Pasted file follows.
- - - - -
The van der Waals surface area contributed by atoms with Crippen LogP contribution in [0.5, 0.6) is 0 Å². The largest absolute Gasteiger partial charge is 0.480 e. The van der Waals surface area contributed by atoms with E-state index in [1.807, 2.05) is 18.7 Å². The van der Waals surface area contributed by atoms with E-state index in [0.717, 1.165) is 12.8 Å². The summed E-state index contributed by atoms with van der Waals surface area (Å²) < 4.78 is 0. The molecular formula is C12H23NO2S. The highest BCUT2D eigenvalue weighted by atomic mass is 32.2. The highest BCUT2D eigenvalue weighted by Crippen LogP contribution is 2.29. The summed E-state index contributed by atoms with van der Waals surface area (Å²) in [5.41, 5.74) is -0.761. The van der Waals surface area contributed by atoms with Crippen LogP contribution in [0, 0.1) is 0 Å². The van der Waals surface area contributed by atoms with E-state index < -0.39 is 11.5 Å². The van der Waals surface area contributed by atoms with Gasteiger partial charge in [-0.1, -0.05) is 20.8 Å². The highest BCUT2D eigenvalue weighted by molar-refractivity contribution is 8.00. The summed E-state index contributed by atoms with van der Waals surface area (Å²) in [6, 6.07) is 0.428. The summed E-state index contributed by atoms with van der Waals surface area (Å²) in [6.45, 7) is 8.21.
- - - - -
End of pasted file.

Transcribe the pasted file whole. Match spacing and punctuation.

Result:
The van der Waals surface area contributed by atoms with Crippen LogP contribution in [0.5, 0.6) is 0 Å². The largest absolute Gasteiger partial charge is 0.480 e. The van der Waals surface area contributed by atoms with E-state index in [1.807, 2.05) is 18.7 Å². The van der Waals surface area contributed by atoms with E-state index in [0.717, 1.165) is 12.8 Å². The summed E-state index contributed by atoms with van der Waals surface area (Å²) < 4.78 is 0. The molecular formula is C12H23NO2S. The highest BCUT2D eigenvalue weighted by atomic mass is 32.2. The highest BCUT2D eigenvalue weighted by Crippen LogP contribution is 2.29. The summed E-state index contributed by atoms with van der Waals surface area (Å²) in [5.41, 5.74) is -0.761. The van der Waals surface area contributed by atoms with Crippen LogP contribution in [0, 0.1) is 0 Å². The van der Waals surface area contributed by atoms with E-state index < -0.39 is 11.5 Å². The van der Waals surface area contributed by atoms with Gasteiger partial charge in [-0.1, -0.05) is 20.8 Å². The highest BCUT2D eigenvalue weighted by molar-refractivity contribution is 8.00. The summed E-state index contributed by atoms with van der Waals surface area (Å²) in [6, 6.07) is 0.428. The summed E-state index contributed by atoms with van der Waals surface area (Å²) in [6.45, 7) is 8.21.